I can still see the council representing 13 churches who had gathered for my ordination council on Saturday afternoon April 7, 1973. The prevailing theology of the council was pre-tribulational, dispensationalist, and I was in my element. As the questioning drew to a close, a council member posed the following question:
“David, you will be going to England to work alongside another church-planting missionary. In England you will meet Pastors who are amillennialists. How will you handle that?”
My reply was confident and unhesitating:
“If they invited me to preach in their church, I would probably go, as long as they didn’t prohibit me from preaching what I believe to be true. However, I would never invite them to preach in my church because an amillennialist has to spiritualize Scripture to get their position, and we all know that spiritualizing Scripture is one step away from liberalism.
Immediately around the room I heard, “Amen.” “That’s right, brother.” “Never let go of that.” I knew at that moment, I had passed the council. The next day an ordination service was held and I was “set apart to the ministry of the gospel of Christ.”
Fast forward to the Spring of 1975. My wife and I had arrived in England to work under an experienced church-planter for the next two years before heading off the Dartmouth, Nova Scotia to plant a church under the same mission. Shortly after arriving, I heard about a good preacher serving in the Baptist Church located in the village of Warboys, not far from Peterborough where we were living and working.
Because our church-plant services were in the afternoon, we were free to attend the morning worship in Warboys where David Bugden was pastor. We found David & Pamela Bugden warm and hospitable, as they opened their home to this young, American couple whose pre-tribulational, dispensational theology was quite removed from their reformed, amillennialist covenant theology. Somewhere along the way, Pastor Bugden asked me if I would like to attend the Westminster Fellowship chaired by Dr. Martyn Lloyd-Jones. This monthly gathering of approximately 200 pastors from across the country brought me face-to-face with a variety of pastors who embraced reformed theology – most of whom were likely amillennialists.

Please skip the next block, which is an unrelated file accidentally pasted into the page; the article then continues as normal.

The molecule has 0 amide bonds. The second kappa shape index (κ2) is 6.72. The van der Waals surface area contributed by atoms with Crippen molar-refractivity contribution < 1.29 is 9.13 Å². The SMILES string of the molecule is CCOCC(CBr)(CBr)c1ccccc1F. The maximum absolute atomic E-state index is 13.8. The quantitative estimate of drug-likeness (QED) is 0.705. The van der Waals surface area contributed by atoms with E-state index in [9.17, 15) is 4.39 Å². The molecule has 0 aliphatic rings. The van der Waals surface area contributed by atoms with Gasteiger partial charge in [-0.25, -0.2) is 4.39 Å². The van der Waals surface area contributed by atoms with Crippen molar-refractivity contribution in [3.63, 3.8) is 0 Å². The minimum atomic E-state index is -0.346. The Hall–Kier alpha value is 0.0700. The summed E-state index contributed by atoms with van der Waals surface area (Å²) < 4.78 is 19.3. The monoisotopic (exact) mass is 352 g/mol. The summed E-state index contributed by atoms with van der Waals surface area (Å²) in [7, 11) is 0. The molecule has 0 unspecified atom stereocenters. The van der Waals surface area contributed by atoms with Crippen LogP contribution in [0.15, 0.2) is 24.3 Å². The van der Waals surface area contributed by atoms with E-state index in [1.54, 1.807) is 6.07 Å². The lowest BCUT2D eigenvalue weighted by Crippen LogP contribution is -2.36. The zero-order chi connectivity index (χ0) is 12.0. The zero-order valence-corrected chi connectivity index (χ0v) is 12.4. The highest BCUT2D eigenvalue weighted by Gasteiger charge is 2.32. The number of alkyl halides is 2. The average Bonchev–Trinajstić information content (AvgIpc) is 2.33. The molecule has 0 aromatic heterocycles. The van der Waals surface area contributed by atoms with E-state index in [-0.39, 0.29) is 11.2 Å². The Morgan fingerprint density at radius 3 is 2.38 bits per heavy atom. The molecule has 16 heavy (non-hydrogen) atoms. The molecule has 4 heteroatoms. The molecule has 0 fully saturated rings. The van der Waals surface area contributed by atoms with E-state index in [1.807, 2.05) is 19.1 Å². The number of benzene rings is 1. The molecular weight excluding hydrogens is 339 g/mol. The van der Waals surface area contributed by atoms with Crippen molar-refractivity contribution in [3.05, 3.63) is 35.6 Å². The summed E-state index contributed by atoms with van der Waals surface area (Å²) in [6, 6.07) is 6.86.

The Westminster Fellowship meetings drew me into the reformed world in a way that would have taken years back in North America, because at the time, I had no personal acquaintance with anyone who was reformed. At that time, I would have said I was a Calvinist, but by that I only meant I believed if someone was truly born-again, they could not lose their salvation. I was one of those “once saved, always saved” evangelical Christians. I was soon to learn that Calvinism was a bit deeper than that statement.
Those gatherings at Westminster Chapel in London were a monthly highlight for me. The invigorating discussion – the morning session normally explored a theological question and the afternoon session discussed some practical matter of doing ministry – and the fellowship with other pastors opened my eyes to a much wider body of Christians than I had previously experienced.
And so, thanks to the kindness of Pastor David Bugden, I met some “one-step-away-from-liberalism” pastors, and to my chagrin, they were very godly men who loved Christ and his Word. They were faithful servants of the Lord, and I was ashamed of how I had thought of them back in the safety of my dispensationalist ghetto. And their reformed convictions ran far beyond the clichéd “once saved, always saved” Calvinism under which I had been raised and trained.
Dr. Martyn Lloyd-Jones, and the men of the Westminster Fellowship, opened a new world for me. They enabled me to see that thoroughly reformed men with a very different hermeneutic from the dispensationalist one under which I had been nurtured clearly loved Christ, his church, the Word, and longed for the salvation of sinners. – they were nothing like the caricatured “one-step-away-from-liberals” I had been warned about.
I am grateful for Pastor David Bugden who kindly overlooked the brash fundamentalism of a young American church planter, believing I would benefit from the experience of the Westminster Fellowship.